Watch if: you can deal with annoying kids. Avoid if: you can’t deal with annoying kids.
A different kind of zombie movie, The Battery isn’t all about the guts and spectacle. It’s about its two main characters, who couldn’t be more different from each other if they tried. The Battery is a low-budget effort that is high on character development and a gripping script with a killer soundtrack to match. You might not be familiar with it, so it’s probably about time you acquainted yourself with The Battery.
Watch if: you’re tired of the same old zombie movies. Avoid if: you need your horror films to have A+ production quality.
Speaking of horror conventions, The Cabin in the Woods is a love letter to the horror genre, including its faults. A wild concept that I still can’t believe was greenlit, Cabin follows a group of attractive young people on vacation. You may think you know where it’s going, but you really don’t. It’s a hilarious and often utterly daft ride that will make you afraid of mermen.
Watch if: you want to watch a love letter to the genre. Avoid if: you want serious horror.
As much as some horror movie fans may fight against the big hitters, it’s hard to deny just how effective The Conjuring was in taking something totally tired and making it feel new again. Rather disingenuously “inspired by true events”, The Conjuring showed that sometimes old formulas can be turned into something contemporary and, most importantly, terrifyingly. I am still not over that clapping.
Watch if: you want classic horror repackaged for modern day. Avoid if: you need your horror movies to be based in more than half-truths.
12. The Crazies (2010)
As something of a Romero zealot, it pains me to say that the original The Crazies isn’t all that great. Luckily, then, its 2010 remake more than does it justice and exceeds it in more ways than one. When a town’s inhabitant contact a virus, their tiny pocket of civilisation collapses and all hell breaks loose.
It’s not perfect, but it is certainly thrilling and often disquieting. Just don’t mention that ending, though.
Watch if: you loved 28 Days Later. Avoid if: Romero is gospel.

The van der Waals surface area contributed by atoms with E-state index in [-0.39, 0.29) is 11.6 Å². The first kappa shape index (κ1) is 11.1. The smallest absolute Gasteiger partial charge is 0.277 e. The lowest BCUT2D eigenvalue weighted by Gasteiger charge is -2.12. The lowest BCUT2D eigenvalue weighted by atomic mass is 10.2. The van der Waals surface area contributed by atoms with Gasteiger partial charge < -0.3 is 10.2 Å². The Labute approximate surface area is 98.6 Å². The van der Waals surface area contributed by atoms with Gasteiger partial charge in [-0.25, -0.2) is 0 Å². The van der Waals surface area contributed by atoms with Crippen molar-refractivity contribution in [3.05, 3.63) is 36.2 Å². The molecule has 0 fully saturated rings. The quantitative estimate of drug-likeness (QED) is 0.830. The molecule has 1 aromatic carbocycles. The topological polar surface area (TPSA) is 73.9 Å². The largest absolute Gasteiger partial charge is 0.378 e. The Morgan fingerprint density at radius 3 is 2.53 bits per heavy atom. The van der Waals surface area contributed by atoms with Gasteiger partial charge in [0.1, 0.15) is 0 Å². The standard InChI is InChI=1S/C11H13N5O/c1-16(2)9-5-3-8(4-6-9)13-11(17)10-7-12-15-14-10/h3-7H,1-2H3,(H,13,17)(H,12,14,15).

A movie so inherently dumb and watchable (zombie baby, anyone?) that it may well be the best guilty pleasure watch on this list. Zack Snyder’s remake of Romero’s iconic movie may lack the nuance or important commentary, but it makes up for it a relentless pace and plenty of mindless and fun action. There are plenty of stupid people in Dawn of the Dead, though, so be warned if illogical horror movie characters annoy you.
Watch if: you need some high-octane, dumb fun. Avoid if: Romero is gospel to you.
14. Dead Man’s Shoes (2004)
The best thing about Shane Meadows’ Dead Man’s Shoes is that you’re rooting for the villain the whole time, someone who becomes so twisted by his quest for vengeance that he himself turns into the biggest monster of them all. Featuring a couple of iconic and unforgettable lines, this British cult classic is completely grounded and totally harrowing to the core. Remind me never to meet Paddy Considine down the local.
Watch if: you want to root for the bad guy. Avoid if: you’re a drug dealer.
15. Dead Snow (2009)
Eurotrash down to its very knowing DNA, Dead Snow is a b-movie zombie escapade that shouldn’t be viewed seriously for even a second. When a group of hikers come across a Nazi coin in a snowy expanse, they are targets for a brigade of Nazi zombies who hunt them down in this fun, camp, and energetic horror movie. Don’t expect a masterpiece and you will leave Dead Snow with a dumb smile on your face.
Watch if: you love camp horror. Avoid if: you are a Nazi.
If you get claustrophobic while in an elevator, maybe don’t watch The Descent. The movie that put people off spelunking features an almost all-female cast of friends who don’t stay that way for long. Neil Marshall’s oft-heralded horror deals in some important themes, but what you’re really here for are the creepy creatures who must go down as some of the most disgusting abominations in horror movie history.
Watch if: you want some classic British horror. Avoid if: you’re Gollum.
Before Hollywood came calling, Guillermo del Toro created The Devil’s Backbone: a ghost story with so many dissonant parts that it had no right to work, but it did. It’s thematically quite similar to The Others, though del Toro’s vision for the macabre and the unusual means that this Spanish horror movie is as good as any other this century. Heck, some people might say it is the best.
Watch if: you can deal with annoying kids. Avoid if: you can’t deal with annoying kids.
18. Dog Soldiers (2002)
I’m not going to lie to you and tell you that the effects in Dog Soldiers don’t look downright terrible in 2018 — they weren’t that hot back in 2002, either. Look past the outdated suits, though, and you have a funny but still discomforting horror movie that feels like the lycanthropic cousin to Aliens. As a bonus, Sean Pertwee has a major role in the movie, and Sean Pertwee enriches everything.
Watch if: you enjoy shlocky horror. Avoid if: outdated practical effects are a no for you.
If there’s anything you take away from Don’t Breathe, it’s that you absolutely shouldn’t mess with a blind guy, particularly if that guy happens to be Stephen Lang: professional badass. When a trio of friends break into a seemingly unassuming old man’s house, they discover far more than they bargained for. It’s an exhilarating and, funnily enough, breathless movie that gives Jane Levy another chance to shine as the new queen of horror.
Watch if: you want to root for the “bad guys”. Avoid if: your neighbours creep you out.